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Load Testing vs Stress Testing vs Performance Testing – What's the Difference?
If you're a developer, QA engineer, or work in DevOps, you know how important it is to run various sorts of performance tests to ensure that each code update or feature addition (a) does not break the system and (b) works.
But which types of performance tests should you run, how do you tell the difference between load testing and other types of tests, and which test is best for every scenario? We'll go over the answers to these questions and more in this blog post.
What is the definition of performance testing?
The term "performance testing" refers to tests that examine how a system acts and operates. Your software and infrastructure's responsiveness, stability, scalability, dependability, speed, and resource utilization are all examined during performance testing. As we'll see later, different sorts of performance testing offer you different types of data.
Before you start performance testing, you'll need to figure out what your system's business goals are so you can tell if it's meeting your consumers' needs. Following the conclusion of performance testing, you can evaluate many key performance indicators (KPIs) such as the number of virtual users, hits per second, errors per second, response time, latency, and bytes per second (throughput), as well as the correlations between them. You may detect bottlenecks, faults, and errors using the reports, and then decide what needs to be done.
When is it appropriate to use Performance Testing?
When you want to examine the speed of your website or app, run performance tests, which may include testing servers, databases, networks, and other systems. If you use the waterfall process, you should test at least every time a new version is released. If you're going agile and shifting left, you should test frequently.
The diagram below provides an example of a Blaze Meter performance test report. This is a successful test since the response time does not change as the number of users grows, the error rate remains low, and the number of hits per second rises with the number of users but remains consistent.
What is the definition of load testing?
A load test is a sort of performance test that examines how systems perform when a large number of virtual users make transactions at the same time over a period of time. To put it another way, the test assesses how well systems handle high load volumes. There are a few different types of open-source load testing tools, the most prominent of which is JMeter.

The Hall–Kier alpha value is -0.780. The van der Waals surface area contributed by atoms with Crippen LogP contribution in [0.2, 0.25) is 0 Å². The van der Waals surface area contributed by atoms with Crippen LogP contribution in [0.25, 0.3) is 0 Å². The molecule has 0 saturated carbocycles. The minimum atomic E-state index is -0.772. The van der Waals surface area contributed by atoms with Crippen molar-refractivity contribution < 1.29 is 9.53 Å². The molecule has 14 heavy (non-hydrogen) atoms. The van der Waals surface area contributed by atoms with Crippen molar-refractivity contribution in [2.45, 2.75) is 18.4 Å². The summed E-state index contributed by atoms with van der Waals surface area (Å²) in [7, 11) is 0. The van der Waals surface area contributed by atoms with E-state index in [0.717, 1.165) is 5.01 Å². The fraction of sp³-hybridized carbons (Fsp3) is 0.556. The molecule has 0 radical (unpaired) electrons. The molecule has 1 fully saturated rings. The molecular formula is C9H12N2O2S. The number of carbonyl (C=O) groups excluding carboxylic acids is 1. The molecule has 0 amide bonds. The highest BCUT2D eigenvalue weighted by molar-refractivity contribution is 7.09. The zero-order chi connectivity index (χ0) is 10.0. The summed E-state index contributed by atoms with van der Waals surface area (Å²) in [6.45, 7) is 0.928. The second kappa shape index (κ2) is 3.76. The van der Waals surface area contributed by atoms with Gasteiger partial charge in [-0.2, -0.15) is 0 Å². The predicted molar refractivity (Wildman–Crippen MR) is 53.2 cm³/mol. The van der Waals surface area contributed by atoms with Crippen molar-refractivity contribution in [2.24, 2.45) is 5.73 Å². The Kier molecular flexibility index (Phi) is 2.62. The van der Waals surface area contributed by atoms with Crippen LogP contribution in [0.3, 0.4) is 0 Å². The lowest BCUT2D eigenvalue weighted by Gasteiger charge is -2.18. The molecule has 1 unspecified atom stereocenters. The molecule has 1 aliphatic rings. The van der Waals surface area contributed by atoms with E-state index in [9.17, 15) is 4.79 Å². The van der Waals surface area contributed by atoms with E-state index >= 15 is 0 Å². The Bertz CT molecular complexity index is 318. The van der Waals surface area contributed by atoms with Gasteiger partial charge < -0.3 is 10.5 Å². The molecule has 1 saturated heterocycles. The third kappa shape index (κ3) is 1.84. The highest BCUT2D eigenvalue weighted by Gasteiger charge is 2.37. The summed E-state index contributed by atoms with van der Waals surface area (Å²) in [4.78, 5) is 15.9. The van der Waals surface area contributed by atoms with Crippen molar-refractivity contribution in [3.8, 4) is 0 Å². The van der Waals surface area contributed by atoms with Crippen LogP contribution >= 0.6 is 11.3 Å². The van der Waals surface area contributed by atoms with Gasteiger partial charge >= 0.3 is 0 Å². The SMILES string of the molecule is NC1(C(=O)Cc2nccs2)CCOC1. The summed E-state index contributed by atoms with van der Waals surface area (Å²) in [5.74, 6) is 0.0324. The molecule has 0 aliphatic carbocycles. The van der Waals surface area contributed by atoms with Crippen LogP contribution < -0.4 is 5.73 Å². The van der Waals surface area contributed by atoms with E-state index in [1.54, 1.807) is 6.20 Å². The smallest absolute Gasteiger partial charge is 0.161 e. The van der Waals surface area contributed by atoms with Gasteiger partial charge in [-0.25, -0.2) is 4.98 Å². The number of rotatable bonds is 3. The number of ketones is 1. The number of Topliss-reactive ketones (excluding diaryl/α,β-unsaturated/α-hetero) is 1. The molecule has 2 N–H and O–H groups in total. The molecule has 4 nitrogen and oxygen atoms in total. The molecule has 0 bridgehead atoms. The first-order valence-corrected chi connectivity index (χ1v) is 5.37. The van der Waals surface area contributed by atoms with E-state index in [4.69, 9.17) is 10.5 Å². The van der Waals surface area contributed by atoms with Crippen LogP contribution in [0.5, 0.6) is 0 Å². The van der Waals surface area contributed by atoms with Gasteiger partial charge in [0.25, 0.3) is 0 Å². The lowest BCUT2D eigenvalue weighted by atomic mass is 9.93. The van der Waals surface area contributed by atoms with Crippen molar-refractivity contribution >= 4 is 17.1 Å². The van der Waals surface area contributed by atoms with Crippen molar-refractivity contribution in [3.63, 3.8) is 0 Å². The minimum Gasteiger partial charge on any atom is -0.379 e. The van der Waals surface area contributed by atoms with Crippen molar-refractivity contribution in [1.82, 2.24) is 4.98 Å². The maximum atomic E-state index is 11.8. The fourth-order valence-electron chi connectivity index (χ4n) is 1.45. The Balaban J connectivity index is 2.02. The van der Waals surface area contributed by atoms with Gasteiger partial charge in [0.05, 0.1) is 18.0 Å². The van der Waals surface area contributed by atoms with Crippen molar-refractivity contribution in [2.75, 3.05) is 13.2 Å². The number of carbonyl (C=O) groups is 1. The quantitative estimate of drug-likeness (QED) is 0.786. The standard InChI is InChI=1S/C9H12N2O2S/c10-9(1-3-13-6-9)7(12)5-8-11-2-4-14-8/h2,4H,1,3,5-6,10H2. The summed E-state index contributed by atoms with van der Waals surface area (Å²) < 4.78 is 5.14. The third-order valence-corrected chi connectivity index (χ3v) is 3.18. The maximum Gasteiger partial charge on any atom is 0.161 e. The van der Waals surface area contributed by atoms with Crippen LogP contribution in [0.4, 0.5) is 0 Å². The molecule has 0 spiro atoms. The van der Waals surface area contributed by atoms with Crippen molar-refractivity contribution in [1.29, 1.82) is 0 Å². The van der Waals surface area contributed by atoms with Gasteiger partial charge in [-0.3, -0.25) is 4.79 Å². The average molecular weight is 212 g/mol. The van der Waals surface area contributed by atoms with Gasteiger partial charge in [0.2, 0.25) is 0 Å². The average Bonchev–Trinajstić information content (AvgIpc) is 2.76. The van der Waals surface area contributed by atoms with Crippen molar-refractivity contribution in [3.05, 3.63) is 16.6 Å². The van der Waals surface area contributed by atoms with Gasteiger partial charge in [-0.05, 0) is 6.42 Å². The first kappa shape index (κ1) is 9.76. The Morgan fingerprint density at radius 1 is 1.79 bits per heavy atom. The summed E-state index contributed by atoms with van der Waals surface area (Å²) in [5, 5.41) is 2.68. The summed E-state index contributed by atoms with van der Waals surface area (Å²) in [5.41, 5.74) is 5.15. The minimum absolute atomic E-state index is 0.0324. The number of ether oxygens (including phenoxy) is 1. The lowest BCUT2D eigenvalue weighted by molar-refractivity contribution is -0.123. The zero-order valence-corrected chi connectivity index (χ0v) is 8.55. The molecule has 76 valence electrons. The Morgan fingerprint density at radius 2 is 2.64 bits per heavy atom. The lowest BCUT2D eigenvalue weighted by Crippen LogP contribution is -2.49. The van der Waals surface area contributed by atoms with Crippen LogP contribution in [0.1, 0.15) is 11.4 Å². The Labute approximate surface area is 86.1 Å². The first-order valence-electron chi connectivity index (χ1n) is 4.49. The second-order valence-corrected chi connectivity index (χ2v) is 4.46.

When should Load Testing be used?
When you need to know how many users your system can accommodate, run a load test. You can set up tests to imitate a variety of user scenarios, each focusing on a different aspect of your system (such as a checkout page, for example). You can see how the load behaves when it comes from various geo-locations, or how the load may grow up and then level out to a consistent level. Load tests should be performed on a frequent basis to ensure that your system is always up to date, and they should be included in your continuous integration cycles (utilizing tools such as Jenkins and Taurus).
In JMeter, a load test can be visualized as shown in the diagram below. This test examines adding 100 users every 30 seconds until the total number of members reaches 1,000. It takes 300 seconds to complete the stepping process. When the number of threads reaches 1,000, they will all continue to run and hit the server at the same time for the next 5 minutes.
What exactly is stress testing?
A stress test is a type of performance test that examines your system's upper limits by subjecting it to excessive demands. Stress tests look at how the system reacts under high loads and how it recovers after returning to regular operation. Are the key performance indicators (KPIs) such as throughput and reaction time the same as they were before the load spike? Memory leaks, slowdowns, security concerns, and data corruption are all investigated during stress tests.
Load testing tools can be used to do stress testing by defining a test case with a large number of concurrent virtual users. There are several sorts of load tests, just as there are different types of performance tests. A Spike Test is when your stress test includes a rapid, high ramp-up in the number of virtual users. A Soak Test is when you stress test for a long period of time to assess the system's long-term viability using a slow ramp-up.